It might stop the flu, but it probably won’t.
About one in ten, maybe one in twenty, people in Morelia are donning the tapaboca, otherwise known as The Mask. There doesn’t seem to be a distinction between social class and The Mask. I look at the Masked People, wondering if they’re already the sick ones or are going to be the survivors. They seem to be looking at the Unmasked Ones with the disdain reserved for those who regularly have unprotected sex with complete strangers. Silently chortling about how ineffective a mask pulled down past its owner’s chin can be, particularly a disposable mask worn for a week or so at a time, I walk on, still Mask-free, taking my chances. The price of masks has tripled in the past day. If it gets really bad, which it isn’t, I’ll go cowgirl, tying a handkerchief over my mouth and nose. I’m not going to let a piece of paper get between the world and me.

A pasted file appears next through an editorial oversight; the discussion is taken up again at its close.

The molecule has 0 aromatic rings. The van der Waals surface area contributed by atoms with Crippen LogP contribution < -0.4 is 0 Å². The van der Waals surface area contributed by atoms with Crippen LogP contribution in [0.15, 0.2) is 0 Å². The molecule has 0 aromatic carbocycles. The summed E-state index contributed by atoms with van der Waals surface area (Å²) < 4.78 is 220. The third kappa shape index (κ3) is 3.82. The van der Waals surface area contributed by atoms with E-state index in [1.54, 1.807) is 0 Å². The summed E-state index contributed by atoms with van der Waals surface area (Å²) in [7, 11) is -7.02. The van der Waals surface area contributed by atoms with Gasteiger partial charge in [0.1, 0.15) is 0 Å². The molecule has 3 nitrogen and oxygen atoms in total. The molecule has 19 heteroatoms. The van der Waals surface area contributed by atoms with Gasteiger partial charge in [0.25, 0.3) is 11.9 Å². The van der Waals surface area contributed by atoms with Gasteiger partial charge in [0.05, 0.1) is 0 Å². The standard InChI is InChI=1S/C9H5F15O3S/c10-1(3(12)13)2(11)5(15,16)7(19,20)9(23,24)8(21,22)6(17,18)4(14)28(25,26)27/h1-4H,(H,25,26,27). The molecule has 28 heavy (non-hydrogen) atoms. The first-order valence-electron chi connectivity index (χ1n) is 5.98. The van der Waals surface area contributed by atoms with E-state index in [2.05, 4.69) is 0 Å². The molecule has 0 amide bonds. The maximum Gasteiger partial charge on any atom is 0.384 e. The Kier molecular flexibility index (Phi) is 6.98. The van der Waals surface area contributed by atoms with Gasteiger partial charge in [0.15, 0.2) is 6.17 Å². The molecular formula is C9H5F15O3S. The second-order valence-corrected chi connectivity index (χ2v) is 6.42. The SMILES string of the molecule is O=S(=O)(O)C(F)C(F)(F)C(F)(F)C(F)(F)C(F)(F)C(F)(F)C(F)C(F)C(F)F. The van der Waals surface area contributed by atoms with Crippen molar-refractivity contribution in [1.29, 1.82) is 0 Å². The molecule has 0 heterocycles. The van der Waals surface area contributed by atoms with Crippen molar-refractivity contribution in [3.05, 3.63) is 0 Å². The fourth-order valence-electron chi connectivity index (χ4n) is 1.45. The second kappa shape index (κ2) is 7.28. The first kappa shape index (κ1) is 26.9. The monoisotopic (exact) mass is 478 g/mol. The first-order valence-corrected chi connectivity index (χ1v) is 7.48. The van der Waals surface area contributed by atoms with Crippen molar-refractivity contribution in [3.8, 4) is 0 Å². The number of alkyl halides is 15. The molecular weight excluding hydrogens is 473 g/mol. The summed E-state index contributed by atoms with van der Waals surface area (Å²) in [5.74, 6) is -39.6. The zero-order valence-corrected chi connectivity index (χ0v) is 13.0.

Putting a clean pair of Jockey briefs over one’s head could be just as effective.